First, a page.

That statement came the very same day France’s La Croix reported that the disgraced former Archbishop of Bordeaux, Cardinal Jean-Pierre Ricard, would be keeping his red hat and voting rights, and–as far as the Vatican was concerned–could keep his faculties to minister within the confines of the diocese where he resides, even though he admitted to molesting a fourteen-year-old girl.

Accountability under Pope Francis finds its most eloquent expression in his remark to the Associated Press regarding the impossibly sordid matter of Fr. Marko Rupnik: “I had nothing to do with this.”

“Nothing” was all Pope Francis had to do in order to see that his depraved olim confrère escape justice.

Francis’s late decision to change course and waive the statute of limitations behind which Rupnik had found refuge only made matters worse. The volte-face followed the explosion of worldwide outrage at news that Rupnik would be incardinated in a diocese of his native Slovenia after his expulsion from the Jesuits for disobedience.

Transparency under Francis was a Catholic bishop–Michael J. Hoeppner, insufferably emeritus of Crookston, Mn.–accused of interfering in a canonical or civil investigation into clerical sexual abuse, getting early retirement with honor and going to live with relatives in the Sun Belt.

Pope Francis allowed Hoeppner to preach at his own farewell liturgy, billed as a “Mass of Thanksgiving” for his time in office. “It’s been a real joy and a treat,” Hoeppner told the congregation in Crookston’s Immaculate Conception cathedral.

Mene, mene, tekel, upharsin

Just this past week, stories from Texas in the United States to the Australian outback either broke or saw major development. A simmering crisis spanning Europe and Asia also began to boil.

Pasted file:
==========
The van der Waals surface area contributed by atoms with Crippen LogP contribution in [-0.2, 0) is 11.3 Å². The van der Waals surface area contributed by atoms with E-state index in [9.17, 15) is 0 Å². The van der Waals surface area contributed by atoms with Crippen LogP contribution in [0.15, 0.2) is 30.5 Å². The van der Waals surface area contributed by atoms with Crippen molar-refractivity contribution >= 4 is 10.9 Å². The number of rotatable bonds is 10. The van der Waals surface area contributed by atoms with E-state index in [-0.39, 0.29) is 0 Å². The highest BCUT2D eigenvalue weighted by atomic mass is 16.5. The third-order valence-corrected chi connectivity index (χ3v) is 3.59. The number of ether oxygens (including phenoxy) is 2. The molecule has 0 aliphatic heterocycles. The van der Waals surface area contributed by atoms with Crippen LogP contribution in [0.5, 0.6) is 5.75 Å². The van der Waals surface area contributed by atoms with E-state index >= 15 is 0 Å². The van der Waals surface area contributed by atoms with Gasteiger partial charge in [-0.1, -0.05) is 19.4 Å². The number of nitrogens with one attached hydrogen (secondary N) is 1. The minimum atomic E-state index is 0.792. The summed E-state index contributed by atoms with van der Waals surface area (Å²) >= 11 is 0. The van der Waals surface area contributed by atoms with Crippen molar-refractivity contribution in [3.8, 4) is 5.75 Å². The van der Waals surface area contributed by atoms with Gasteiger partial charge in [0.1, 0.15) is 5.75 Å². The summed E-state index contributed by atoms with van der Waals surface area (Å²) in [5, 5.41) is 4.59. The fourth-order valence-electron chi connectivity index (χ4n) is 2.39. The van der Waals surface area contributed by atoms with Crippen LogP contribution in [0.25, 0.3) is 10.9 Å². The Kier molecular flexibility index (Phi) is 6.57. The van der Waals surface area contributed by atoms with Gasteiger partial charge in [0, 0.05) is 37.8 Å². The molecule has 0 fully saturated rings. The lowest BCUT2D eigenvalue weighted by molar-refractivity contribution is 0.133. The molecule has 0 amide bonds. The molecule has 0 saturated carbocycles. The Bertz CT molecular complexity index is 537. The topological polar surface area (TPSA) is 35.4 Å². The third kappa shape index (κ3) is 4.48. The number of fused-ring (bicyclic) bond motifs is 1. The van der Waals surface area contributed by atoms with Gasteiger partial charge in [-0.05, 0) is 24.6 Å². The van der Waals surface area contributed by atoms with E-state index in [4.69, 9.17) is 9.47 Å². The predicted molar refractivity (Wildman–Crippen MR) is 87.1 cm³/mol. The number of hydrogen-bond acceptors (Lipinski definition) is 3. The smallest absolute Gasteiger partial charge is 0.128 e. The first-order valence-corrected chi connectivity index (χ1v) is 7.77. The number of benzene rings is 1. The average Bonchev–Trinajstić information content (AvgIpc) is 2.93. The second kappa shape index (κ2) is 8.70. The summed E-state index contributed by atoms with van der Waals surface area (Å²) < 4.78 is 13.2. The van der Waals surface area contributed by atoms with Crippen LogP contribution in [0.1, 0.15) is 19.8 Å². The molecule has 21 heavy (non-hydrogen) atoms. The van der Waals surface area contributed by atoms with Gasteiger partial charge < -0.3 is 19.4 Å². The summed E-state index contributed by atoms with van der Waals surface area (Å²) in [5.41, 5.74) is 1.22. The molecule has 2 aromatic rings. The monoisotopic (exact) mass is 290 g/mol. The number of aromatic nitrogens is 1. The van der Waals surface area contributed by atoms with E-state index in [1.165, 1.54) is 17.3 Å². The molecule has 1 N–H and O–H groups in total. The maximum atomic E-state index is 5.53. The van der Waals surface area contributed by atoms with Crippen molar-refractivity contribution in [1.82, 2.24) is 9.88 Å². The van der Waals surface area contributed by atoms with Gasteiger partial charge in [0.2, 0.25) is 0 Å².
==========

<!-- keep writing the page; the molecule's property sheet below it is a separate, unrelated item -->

It has long since become inescapably evident that the rot in the Church’s clerical and hierarchical leadership culture is systemic. The clerical culture we have right now–without respect to ideological leanings or theological inclination–is utterly in thrall to the intrinsically perverse libido dominandi.

“The Church’s house will be clean,” this journalist wrote in the autumn of 2018–annus horribilis in which the carelessness of the hierarchy was already on garish display–the only questions then being whether Francis or Caesar would be holding the broom and whether the cleansing would come before or after the fire sale.

Those questions have not yet received a definitive answer, though the experience of the past five years has provided unequivocable indications.

The Church under Pope Francis is simply unable or unwilling to get its own house in order.

Complete Article HERE!

Former nuns call on pope to launch inquiry into priest they say sexually abused them

— Mirjiam Kovac and Gloria Branciani want independent inquiry into Marko Rupnik, who was expelled from Jesuit order in 2023

Gloria Branciani, left, and Mirjam Kovac reported Rupnik to senior Catholic church officials in the early 1990s but say they were rebuffed and dismissed.

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Two former nuns have called on Pope Francis to initiate an independent investigation into a once-prominent Jesuit artist-priest who they allege sexually abused them, including by forcing them to have threesomes and making them watch pornography so they would “grow spiritually”.

Speaking publicly for the first time, Mirjiam Kovac and Gloria Branciani said the wall of silence surrounding Marko Rupnik, who has been accused by several women of sexual, psychological and spiritual abuses dating back three decades, had finally “crumbled”.

The women are former members of the Ignatius of Loyola community, an order co-founded by Rupnik, whose mosaics adorn the walls of some Vatican chapels and other churches.

“We were all young girls, full of ideals,” Kovac said during a press conference in Rome. “But these very ideals, together with our training in obedience, were exploited for abuses of various kinds: of conscience, of power, spiritual, psychic, physical and often sexual.”